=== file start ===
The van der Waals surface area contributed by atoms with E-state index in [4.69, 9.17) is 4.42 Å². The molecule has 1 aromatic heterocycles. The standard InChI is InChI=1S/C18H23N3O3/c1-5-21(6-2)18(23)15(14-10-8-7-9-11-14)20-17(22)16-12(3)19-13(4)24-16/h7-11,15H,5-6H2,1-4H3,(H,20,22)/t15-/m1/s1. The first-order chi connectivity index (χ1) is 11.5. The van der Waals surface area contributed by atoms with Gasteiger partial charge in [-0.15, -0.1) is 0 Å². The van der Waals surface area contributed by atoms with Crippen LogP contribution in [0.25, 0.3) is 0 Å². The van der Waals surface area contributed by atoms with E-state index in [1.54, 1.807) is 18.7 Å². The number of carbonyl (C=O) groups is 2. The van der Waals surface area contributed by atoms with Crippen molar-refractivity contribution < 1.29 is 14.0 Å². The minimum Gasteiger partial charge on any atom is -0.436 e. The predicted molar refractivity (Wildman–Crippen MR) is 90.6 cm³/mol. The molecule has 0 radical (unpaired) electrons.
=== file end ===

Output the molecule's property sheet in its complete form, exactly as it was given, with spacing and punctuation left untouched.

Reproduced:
The van der Waals surface area contributed by atoms with E-state index in [4.69, 9.17) is 4.42 Å². The molecule has 1 aromatic heterocycles. The standard InChI is InChI=1S/C18H23N3O3/c1-5-21(6-2)18(23)15(14-10-8-7-9-11-14)20-17(22)16-12(3)19-13(4)24-16/h7-11,15H,5-6H2,1-4H3,(H,20,22)/t15-/m1/s1. The first-order chi connectivity index (χ1) is 11.5. The van der Waals surface area contributed by atoms with Gasteiger partial charge in [-0.15, -0.1) is 0 Å². The van der Waals surface area contributed by atoms with Crippen LogP contribution in [0.25, 0.3) is 0 Å². The van der Waals surface area contributed by atoms with E-state index in [1.54, 1.807) is 18.7 Å². The number of carbonyl (C=O) groups is 2. The van der Waals surface area contributed by atoms with Crippen molar-refractivity contribution < 1.29 is 14.0 Å². The minimum Gasteiger partial charge on any atom is -0.436 e. The predicted molar refractivity (Wildman–Crippen MR) is 90.6 cm³/mol. The molecule has 0 radical (unpaired) electrons.